The taxi, when it finally arrived, took us on a flat road through lush farmland, pausing on multiple occasions for rogue cows or pigs. The mountain ascent came very suddenly, and before long we were at a visitor’s centre in the village of Zeda Gordi, being bundled into a Jeep for the last bumpy stretch towards the canyon. Emerging from a wooded area, we reached an expanse of land surrounded by peaks and were told to follow the path down a steep flight of steps. The 100-metre deep Okatse Canyon has only been accessible since 2014, when a scarily narrow walkway was built running alongside the cliff edge. This excursion is probably not for the faint-hearted, as you can feel the walkway shake while you walk along it and there is no hiding from the Looney Tunes-esque drop directly below. It is well worth the trip out of Kutaisi however, as the view across the forested hills is stunning.

For an extra 20 lari (around £6) our driver took us further on from Zeda Gordi to the impressive Kinchkha Waterfall, a vast rock face with a narrow but powerful jet of water overlooking the valley. We were lucky enough to arrive at sunset so the driver joined us on a short walk from the carpark, clearly bemused by our incessant photo-taking as we updated our Snapchat and Instagram stories, got a few for the Camera Roll and even more on the Nikon at various angles and settings.

DSCN0032

At the visitor’s centre near Zeda Gordi.

DSCN0037_Fotor

Okatse Canyon.

DSCN0060

Kinchkha Waterfall.

The Hotel Balcony is a newly furnished family-run place near the synagogue, on the east side of Kutaisi. The proprietor, a lady called Teo, and her niece, Anie, made us feel so welcome. On returning from the waterfall we told them we were going to have a drink, so Anie asked if we’d like to try some chocolate flavoured brandy. An ornate blue bottle was produced along with a plate of bread. In Georgia, as with other Eastern European countries, liqueur is enjoyed neat, often accompanied by a small piece of food to soak it up. We were then offered chacha, a homebrewed grape vodka and Georgia’s national drink, with which Teo brought out a plate of creamy imeruli cheese local to Kutaisi. After that, another spirit was rolled out along with some slices of green apple, but by that point I was too plastered to remember what it was.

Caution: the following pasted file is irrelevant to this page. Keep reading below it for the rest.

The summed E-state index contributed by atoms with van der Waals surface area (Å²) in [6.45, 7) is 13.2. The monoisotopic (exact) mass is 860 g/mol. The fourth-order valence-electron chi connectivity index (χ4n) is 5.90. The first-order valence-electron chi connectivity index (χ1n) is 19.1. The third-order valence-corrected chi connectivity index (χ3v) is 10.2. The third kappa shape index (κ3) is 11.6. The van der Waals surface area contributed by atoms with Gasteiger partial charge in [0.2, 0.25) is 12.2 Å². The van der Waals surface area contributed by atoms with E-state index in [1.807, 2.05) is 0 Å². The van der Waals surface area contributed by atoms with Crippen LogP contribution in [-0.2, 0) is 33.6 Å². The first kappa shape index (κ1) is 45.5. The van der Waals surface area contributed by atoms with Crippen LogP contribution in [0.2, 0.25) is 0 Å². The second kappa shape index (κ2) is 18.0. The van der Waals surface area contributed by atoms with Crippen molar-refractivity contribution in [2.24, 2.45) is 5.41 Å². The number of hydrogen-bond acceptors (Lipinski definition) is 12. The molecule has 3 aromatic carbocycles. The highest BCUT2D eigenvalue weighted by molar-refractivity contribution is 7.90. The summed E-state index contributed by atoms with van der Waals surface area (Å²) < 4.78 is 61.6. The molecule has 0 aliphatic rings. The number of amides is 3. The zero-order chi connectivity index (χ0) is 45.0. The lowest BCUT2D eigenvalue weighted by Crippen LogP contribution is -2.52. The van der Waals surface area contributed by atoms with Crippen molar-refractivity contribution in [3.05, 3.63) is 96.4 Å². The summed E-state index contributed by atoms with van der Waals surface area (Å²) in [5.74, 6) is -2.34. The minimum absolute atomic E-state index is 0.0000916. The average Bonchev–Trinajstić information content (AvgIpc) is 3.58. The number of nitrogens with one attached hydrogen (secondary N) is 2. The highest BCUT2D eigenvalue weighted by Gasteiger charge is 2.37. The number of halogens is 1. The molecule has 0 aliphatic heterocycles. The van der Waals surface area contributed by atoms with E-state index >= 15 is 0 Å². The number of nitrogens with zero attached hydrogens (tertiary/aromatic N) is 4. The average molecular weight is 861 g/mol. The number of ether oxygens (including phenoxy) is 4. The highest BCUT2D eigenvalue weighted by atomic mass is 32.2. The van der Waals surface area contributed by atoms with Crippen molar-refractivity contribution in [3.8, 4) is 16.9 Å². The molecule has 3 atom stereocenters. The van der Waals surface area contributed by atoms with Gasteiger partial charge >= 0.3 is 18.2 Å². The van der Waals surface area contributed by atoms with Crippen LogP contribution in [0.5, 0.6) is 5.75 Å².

My friend, deciding it was now time to show the Georgians how we drink our booze in the UK, dashed upstairs and remerged with some Grey Goose and a bottle of Sprite. They were both bemused at the idea of mixing a spirit with a soft drink, and Anie asked if she was supposed to down it all in one, which we kindly stopped her from doing. After a barefoot tour of the vines outside the hotel, we sat eating freshly picked grapes and had a cross-cultured YouTube sesh (I am aware of how dickish this sounds). Like many teenagers, Anie is a huge fan of Beyoncé & Jay-Z, and we bonded over our mutual obsession with Lana Del Rey. She introduced us to the Georgian poet and songwriter Irakli Charkviani, and we watched a few videos by Trio Mandili – a group of young women who have had huge international success on YouTube with their polyphonic renditions of traditional Georgian songs.